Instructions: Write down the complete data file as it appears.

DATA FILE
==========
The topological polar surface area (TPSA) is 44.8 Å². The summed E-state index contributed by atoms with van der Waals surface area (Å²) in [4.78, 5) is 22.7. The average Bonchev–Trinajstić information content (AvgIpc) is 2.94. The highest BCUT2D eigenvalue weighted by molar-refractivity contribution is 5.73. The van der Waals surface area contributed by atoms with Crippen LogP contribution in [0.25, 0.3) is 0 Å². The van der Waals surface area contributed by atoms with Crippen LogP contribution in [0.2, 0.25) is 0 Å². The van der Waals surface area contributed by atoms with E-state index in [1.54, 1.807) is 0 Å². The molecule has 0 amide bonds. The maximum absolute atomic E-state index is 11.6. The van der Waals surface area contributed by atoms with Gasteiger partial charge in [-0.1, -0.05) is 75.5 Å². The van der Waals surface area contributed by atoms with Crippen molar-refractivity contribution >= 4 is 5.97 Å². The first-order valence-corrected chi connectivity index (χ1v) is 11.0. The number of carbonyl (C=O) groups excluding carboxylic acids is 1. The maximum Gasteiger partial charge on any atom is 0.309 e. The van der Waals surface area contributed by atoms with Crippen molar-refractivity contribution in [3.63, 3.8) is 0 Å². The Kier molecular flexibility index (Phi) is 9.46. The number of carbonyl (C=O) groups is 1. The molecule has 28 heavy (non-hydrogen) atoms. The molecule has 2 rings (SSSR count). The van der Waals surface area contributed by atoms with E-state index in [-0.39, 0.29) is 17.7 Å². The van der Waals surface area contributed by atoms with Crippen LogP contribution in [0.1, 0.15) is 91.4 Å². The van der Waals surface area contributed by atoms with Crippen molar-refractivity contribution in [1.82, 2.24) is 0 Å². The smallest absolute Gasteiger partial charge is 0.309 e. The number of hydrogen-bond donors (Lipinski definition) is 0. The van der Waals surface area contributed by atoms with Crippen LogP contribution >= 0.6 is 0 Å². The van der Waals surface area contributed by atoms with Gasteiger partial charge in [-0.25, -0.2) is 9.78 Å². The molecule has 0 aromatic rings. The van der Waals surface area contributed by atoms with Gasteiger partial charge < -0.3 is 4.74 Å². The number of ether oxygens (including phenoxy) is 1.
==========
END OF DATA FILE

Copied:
The topological polar surface area (TPSA) is 44.8 Å². The summed E-state index contributed by atoms with van der Waals surface area (Å²) in [4.78, 5) is 22.7. The average Bonchev–Trinajstić information content (AvgIpc) is 2.94. The highest BCUT2D eigenvalue weighted by molar-refractivity contribution is 5.73. The van der Waals surface area contributed by atoms with Crippen LogP contribution in [0.25, 0.3) is 0 Å². The van der Waals surface area contributed by atoms with Crippen LogP contribution in [0.2, 0.25) is 0 Å². The van der Waals surface area contributed by atoms with E-state index in [1.54, 1.807) is 0 Å². The molecule has 0 amide bonds. The maximum absolute atomic E-state index is 11.6. The van der Waals surface area contributed by atoms with Gasteiger partial charge in [-0.1, -0.05) is 75.5 Å². The van der Waals surface area contributed by atoms with Crippen molar-refractivity contribution >= 4 is 5.97 Å². The first-order valence-corrected chi connectivity index (χ1v) is 11.0. The number of carbonyl (C=O) groups excluding carboxylic acids is 1. The maximum Gasteiger partial charge on any atom is 0.309 e. The van der Waals surface area contributed by atoms with Crippen molar-refractivity contribution in [3.63, 3.8) is 0 Å². The Kier molecular flexibility index (Phi) is 9.46. The number of carbonyl (C=O) groups is 1. The molecule has 28 heavy (non-hydrogen) atoms. The molecule has 2 rings (SSSR count). The van der Waals surface area contributed by atoms with E-state index in [-0.39, 0.29) is 17.7 Å². The van der Waals surface area contributed by atoms with Crippen LogP contribution in [0.1, 0.15) is 91.4 Å². The van der Waals surface area contributed by atoms with Crippen molar-refractivity contribution in [1.82, 2.24) is 0 Å². The smallest absolute Gasteiger partial charge is 0.309 e. The number of hydrogen-bond donors (Lipinski definition) is 0. The van der Waals surface area contributed by atoms with Crippen LogP contribution >= 0.6 is 0 Å². The van der Waals surface area contributed by atoms with Gasteiger partial charge in [-0.25, -0.2) is 9.78 Å². The molecule has 0 aromatic rings. The van der Waals surface area contributed by atoms with Gasteiger partial charge < -0.3 is 4.74 Å². The number of ether oxygens (including phenoxy) is 1.